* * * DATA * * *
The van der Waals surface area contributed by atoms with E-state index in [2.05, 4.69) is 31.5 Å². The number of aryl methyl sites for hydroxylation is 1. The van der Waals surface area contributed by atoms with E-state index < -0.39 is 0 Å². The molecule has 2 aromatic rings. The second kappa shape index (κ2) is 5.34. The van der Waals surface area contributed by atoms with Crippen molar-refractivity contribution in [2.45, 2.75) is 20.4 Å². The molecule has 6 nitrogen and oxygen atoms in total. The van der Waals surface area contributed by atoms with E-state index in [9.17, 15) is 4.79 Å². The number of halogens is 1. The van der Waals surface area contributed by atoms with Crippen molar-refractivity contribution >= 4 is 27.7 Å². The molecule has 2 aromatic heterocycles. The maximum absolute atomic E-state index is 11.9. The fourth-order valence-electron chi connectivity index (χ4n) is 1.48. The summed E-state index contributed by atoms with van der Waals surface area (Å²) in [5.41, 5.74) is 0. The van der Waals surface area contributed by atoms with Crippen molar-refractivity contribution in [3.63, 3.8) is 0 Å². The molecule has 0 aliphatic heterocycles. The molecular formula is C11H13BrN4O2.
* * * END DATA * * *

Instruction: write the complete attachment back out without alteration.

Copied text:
The van der Waals surface area contributed by atoms with E-state index in [2.05, 4.69) is 31.5 Å². The number of aryl methyl sites for hydroxylation is 1. The van der Waals surface area contributed by atoms with E-state index < -0.39 is 0 Å². The molecule has 2 aromatic rings. The second kappa shape index (κ2) is 5.34. The van der Waals surface area contributed by atoms with Crippen molar-refractivity contribution in [2.45, 2.75) is 20.4 Å². The molecule has 6 nitrogen and oxygen atoms in total. The van der Waals surface area contributed by atoms with E-state index in [9.17, 15) is 4.79 Å². The number of halogens is 1. The van der Waals surface area contributed by atoms with Crippen molar-refractivity contribution >= 4 is 27.7 Å². The molecule has 2 aromatic heterocycles. The maximum absolute atomic E-state index is 11.9. The fourth-order valence-electron chi connectivity index (χ4n) is 1.48. The summed E-state index contributed by atoms with van der Waals surface area (Å²) in [5.41, 5.74) is 0. The van der Waals surface area contributed by atoms with Crippen molar-refractivity contribution in [3.63, 3.8) is 0 Å². The molecule has 0 aliphatic heterocycles. The molecular formula is C11H13BrN4O2.